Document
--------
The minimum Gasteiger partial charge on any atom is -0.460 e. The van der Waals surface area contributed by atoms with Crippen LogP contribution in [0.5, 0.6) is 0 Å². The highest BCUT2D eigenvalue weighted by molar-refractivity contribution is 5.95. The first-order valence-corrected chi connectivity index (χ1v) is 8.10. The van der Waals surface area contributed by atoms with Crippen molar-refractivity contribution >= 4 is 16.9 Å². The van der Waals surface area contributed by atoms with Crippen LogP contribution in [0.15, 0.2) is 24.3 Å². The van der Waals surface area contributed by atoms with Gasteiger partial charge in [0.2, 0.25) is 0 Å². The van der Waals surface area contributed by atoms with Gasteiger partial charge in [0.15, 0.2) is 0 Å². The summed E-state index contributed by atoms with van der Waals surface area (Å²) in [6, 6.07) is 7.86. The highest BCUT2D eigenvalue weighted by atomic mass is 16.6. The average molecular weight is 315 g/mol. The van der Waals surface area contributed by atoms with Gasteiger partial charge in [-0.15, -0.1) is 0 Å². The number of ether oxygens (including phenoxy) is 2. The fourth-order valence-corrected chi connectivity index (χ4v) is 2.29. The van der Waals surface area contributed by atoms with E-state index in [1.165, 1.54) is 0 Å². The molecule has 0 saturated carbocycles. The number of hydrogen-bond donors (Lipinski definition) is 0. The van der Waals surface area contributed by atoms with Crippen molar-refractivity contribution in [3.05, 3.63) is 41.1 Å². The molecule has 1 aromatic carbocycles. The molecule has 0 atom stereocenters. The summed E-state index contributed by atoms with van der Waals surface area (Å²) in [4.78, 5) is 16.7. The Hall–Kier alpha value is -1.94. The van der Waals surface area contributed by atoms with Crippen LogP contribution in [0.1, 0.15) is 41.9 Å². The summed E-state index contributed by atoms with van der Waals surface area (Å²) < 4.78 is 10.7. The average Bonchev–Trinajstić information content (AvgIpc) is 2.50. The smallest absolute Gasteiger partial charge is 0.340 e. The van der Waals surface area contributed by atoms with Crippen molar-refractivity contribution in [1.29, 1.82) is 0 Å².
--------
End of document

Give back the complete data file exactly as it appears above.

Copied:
The minimum Gasteiger partial charge on any atom is -0.460 e. The van der Waals surface area contributed by atoms with Crippen LogP contribution in [0.5, 0.6) is 0 Å². The highest BCUT2D eigenvalue weighted by molar-refractivity contribution is 5.95. The first-order valence-corrected chi connectivity index (χ1v) is 8.10. The van der Waals surface area contributed by atoms with Crippen molar-refractivity contribution >= 4 is 16.9 Å². The van der Waals surface area contributed by atoms with Crippen LogP contribution in [0.15, 0.2) is 24.3 Å². The van der Waals surface area contributed by atoms with Gasteiger partial charge in [0.2, 0.25) is 0 Å². The van der Waals surface area contributed by atoms with Gasteiger partial charge in [0.15, 0.2) is 0 Å². The summed E-state index contributed by atoms with van der Waals surface area (Å²) in [6, 6.07) is 7.86. The highest BCUT2D eigenvalue weighted by atomic mass is 16.6. The average molecular weight is 315 g/mol. The van der Waals surface area contributed by atoms with Gasteiger partial charge in [-0.15, -0.1) is 0 Å². The number of ether oxygens (including phenoxy) is 2. The fourth-order valence-corrected chi connectivity index (χ4v) is 2.29. The van der Waals surface area contributed by atoms with E-state index in [1.165, 1.54) is 0 Å². The molecule has 0 saturated carbocycles. The number of hydrogen-bond donors (Lipinski definition) is 0. The van der Waals surface area contributed by atoms with Crippen molar-refractivity contribution in [3.05, 3.63) is 41.1 Å². The molecule has 1 aromatic carbocycles. The molecule has 0 atom stereocenters. The summed E-state index contributed by atoms with van der Waals surface area (Å²) in [4.78, 5) is 16.7. The Hall–Kier alpha value is -1.94. The van der Waals surface area contributed by atoms with Crippen LogP contribution in [0.1, 0.15) is 41.9 Å². The summed E-state index contributed by atoms with van der Waals surface area (Å²) < 4.78 is 10.7. The average Bonchev–Trinajstić information content (AvgIpc) is 2.50. The smallest absolute Gasteiger partial charge is 0.340 e. The van der Waals surface area contributed by atoms with Crippen molar-refractivity contribution in [1.29, 1.82) is 0 Å².